The number of planes of simple cells and of complex cells within a pair of S and C layers being the same, these planes are paired, and the complex plane cells process the outputs of the simple plane cells. The simple cells are trained so that the response of a simple cell corresponds to a specific portion of the input image. If the same part of the image occurs with some distortion, in terms of scaling or rotation, a different set of simple cells responds to it. The complex cells output to indicate that some simple cell they correspond to did fire. While simple cells respond to what is in a contiguous region in the image, complex cells respond on the basis of a larger region. As the process continues to the output layer, the Clayer component of the output layer responds, corresponding to the entire image presented in the beginning at the input layer.
ART1 is the first model for adaptive resonance theory for neural networks developed by Gail Carpenter and Stephen Grossberg. This theory was developed to address the stability–plasticity dilemma. The network is supposed to be plastic enough to learn an important pattern. But at the same time it should remain stable when, in shortterm memory, it encounters some distorted versions of the same pattern.
ART1 model has A and B field neurons, a gain, and a reset as shown in Figure The ART1 network.. There are topdown and bottomup connections between neurons of fields A and B. The neurons in field B have lateral connections as well as recurrent connections. That is, every neuron in this field is connected to every other neuron in this field, including itself, in addition to the connections to the neurons in field A. The external input (or bottomup signal), the topdown signal, and the gain constitute three elements of a set, of which at least two should be a +1 for the neuron in the A field to fire. This is what is termed the twothirds rule. Initially, therefore, the gain would be set to +1. The idea of a single winner is also employed in the B field. The gain would not contribute in the topdown phase; actually, it will inhibit. The twothirds rule helps move toward stability once resonance, or equilibrium, is obtained. A vigilance parameter ρ is used to determine the parameter reset. Vigilance parameter corresponds to what degree the resonating category can be predicted. The part of the system that contains gain is called the attentional subsystem, whereas the rest, the part that contains reset, is termed the orienting subsystem. The topdown activity corresponds to the orienting subsystem, and the bottomup activity relates to the attentional subsystem.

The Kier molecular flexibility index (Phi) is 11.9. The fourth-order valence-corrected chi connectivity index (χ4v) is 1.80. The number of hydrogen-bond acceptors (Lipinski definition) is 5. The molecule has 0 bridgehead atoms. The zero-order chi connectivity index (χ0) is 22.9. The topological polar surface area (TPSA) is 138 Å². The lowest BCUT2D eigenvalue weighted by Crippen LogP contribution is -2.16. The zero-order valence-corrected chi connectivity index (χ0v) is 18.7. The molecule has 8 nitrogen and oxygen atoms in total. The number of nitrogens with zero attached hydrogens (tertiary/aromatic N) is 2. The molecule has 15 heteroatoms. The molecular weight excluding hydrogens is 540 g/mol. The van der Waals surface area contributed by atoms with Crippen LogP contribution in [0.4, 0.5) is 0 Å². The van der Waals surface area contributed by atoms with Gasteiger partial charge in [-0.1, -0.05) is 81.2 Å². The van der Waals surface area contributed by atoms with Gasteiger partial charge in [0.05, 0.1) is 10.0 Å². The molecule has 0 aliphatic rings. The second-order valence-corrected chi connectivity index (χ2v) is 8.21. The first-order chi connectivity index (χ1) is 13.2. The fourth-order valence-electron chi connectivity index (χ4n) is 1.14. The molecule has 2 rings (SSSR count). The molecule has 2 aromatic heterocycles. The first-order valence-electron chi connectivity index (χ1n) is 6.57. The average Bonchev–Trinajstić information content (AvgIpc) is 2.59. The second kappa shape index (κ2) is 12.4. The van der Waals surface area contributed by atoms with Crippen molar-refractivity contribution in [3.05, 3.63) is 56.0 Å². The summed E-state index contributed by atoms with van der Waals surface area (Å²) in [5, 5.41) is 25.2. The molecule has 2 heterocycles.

The ART1 network.
In ART1, classification of an input pattern in relation to stored patterns is attempted, and if unsuccessful, a new stored classification is generated. Training is unsupervised. There are two versions of training: slow and fast. They differ in the extent to which the weights are given the time to reach their eventual values. Slow training is governed by differential equations, and fast training by algebraic equations.
ART2 is the analog counterpart of ART1, which is for discrete cases. These are selforganizing neural networks, as you can surmise from the fact that training is present but unsupervised. The ART3 model is for recognizing a coded pattern through a parallel search, and is developed by Carpenter and Grossberg. It tries to emulate the activities of chemical transmitters in the brain during what can be construed as a parallel search for pattern recognition.
The basic concepts of neural network layers, connections, weights, inputs, and outputs have been discussed. An example of how adding another layer of neurons in a network can solve a problem that could not be solved without it is given in detail. A number of neural network models are introduced briefly. Learning and training, which form the basis of neural network behavior has not been included here, but will be discussed in the following chapter.